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We can’t always predict the future. But by building resilience, businesses can push through adversity and adapt to change. At the same time, there are what we might call ‘sustainability synergies’ to be won.

According to KPMG (PDF, 1.03MB), 96% of organisations are in some phase of transformation and nearly half completed at least one transformation initiative in the two years preceding its survey.

Meanwhile, the short and medium-term outlook for business and finance has deteriorated. The Confederation of British Industry (CBI) said in June 2022 that its data suggests: “growth will soften as household spending turns downwards amid dented business and consumer confidence.”

It said it has: “downgraded its GDP growth outlook significantly, to 3.7% in 2022 from 5.1% previously and 1% in 2023 from 3% previously."

This is particularly worrying as almost half (48%) of businesses have “low resilience,” according to Aviva, the insurer.

In times like these, resilience is more critical than ever. While it’s not always possible to know where change could lead, you can prepare by strengthening yourself, your workers, and your company’s critical areas. The issues to consider when building resilience include:

Strong staffing practices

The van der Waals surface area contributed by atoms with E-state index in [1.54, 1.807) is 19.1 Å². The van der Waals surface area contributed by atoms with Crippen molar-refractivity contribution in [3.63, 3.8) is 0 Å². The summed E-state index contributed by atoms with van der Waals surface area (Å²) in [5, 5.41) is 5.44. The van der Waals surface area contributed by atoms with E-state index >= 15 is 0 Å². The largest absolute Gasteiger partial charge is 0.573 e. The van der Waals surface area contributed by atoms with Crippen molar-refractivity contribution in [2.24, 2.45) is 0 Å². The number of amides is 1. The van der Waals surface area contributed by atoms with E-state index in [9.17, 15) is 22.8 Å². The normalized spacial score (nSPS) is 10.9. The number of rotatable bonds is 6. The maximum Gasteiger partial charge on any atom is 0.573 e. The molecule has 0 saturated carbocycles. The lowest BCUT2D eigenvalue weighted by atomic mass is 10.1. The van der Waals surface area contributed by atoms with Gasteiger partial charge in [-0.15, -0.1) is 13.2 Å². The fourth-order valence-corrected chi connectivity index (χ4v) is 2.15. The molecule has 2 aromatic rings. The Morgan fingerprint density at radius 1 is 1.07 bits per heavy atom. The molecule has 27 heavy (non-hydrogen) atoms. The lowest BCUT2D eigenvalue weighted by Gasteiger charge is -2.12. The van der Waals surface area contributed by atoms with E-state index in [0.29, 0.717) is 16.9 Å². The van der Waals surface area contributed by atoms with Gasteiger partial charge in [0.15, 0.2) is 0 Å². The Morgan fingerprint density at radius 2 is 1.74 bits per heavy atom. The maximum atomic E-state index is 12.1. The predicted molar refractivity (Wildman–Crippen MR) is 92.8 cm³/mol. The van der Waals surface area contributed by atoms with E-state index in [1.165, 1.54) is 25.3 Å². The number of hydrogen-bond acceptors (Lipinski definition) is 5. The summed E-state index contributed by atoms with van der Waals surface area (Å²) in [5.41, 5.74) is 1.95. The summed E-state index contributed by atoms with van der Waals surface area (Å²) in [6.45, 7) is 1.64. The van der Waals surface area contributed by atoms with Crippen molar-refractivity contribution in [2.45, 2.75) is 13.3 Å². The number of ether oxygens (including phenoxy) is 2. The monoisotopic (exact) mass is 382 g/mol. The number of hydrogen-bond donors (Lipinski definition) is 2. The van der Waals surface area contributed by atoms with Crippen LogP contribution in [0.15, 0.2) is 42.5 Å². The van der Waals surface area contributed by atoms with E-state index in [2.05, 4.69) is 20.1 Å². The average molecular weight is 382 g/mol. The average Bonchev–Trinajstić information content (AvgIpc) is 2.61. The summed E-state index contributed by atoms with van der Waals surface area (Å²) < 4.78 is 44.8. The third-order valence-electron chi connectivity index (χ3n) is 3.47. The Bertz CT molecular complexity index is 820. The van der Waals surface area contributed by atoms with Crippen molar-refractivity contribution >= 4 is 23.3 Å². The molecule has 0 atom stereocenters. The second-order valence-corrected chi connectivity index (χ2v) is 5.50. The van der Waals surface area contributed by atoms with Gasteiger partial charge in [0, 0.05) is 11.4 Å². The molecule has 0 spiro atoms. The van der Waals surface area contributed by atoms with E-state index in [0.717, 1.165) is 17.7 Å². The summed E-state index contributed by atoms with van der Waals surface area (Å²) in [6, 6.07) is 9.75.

Resilient organisations need resilient people. Strength comes to employees through training, management feedback and good pay and benefits.

Since employees often create business resilience it is worrying that workplace stress is commonplace. According to statistics from the Health and Safety Executive (HSE) (PDF, 498 KB), 822,000 workers were affected by work-related stress, depression or anxiety in 2020/21. In the same period, it said, work-related stress, depression or anxiety accounted for 50% of all work-related ill health.

Creating adequate support for stressed or ‘burnt-out’ employees is a key part of building organisational resilience. You can prevent burn out by monitoring employees closely, offering support, and discouraging presenteeism.

Financial resilience

To deal with change, you need to operate with viable financial cushions. Adaptation takes time – and with the Bank of England pointing to an SME (Small and Medium-sized Enterprises) funding gap of £22bn in the UK (PDF, 365KB), external lenders can’t always be counted on.

You can add resilience by ensuring you have an adequate cash buffer and, or, working capital reserves. Appropriate buffer sizes will depend on business types and circumstance but you should probably have a cushion of at least three months.

Encouraging innovation

The portmanteau word “intrapreneurship” is somewhat clunky but it captures an important aspect of business resilience: internal innovation.

By including employees when resolving issues, you can take advantage of insights that come from on-the-ground perspectives.

A culture of inclusiveness among employees may make it easier to bring about changes in everyday practices and, where necessary, organisational reform. Employees will not only be more receptive to change, they are more likely to put it into practice.

Common mistakes when building business resilience include:

Curtailing investment

Amid any sort of change or crisis, businesses instinctively tighten the purse strings. Another Bank of England survey found that business investment fell by an average of 32% last year as the coronavirus crisis took hold.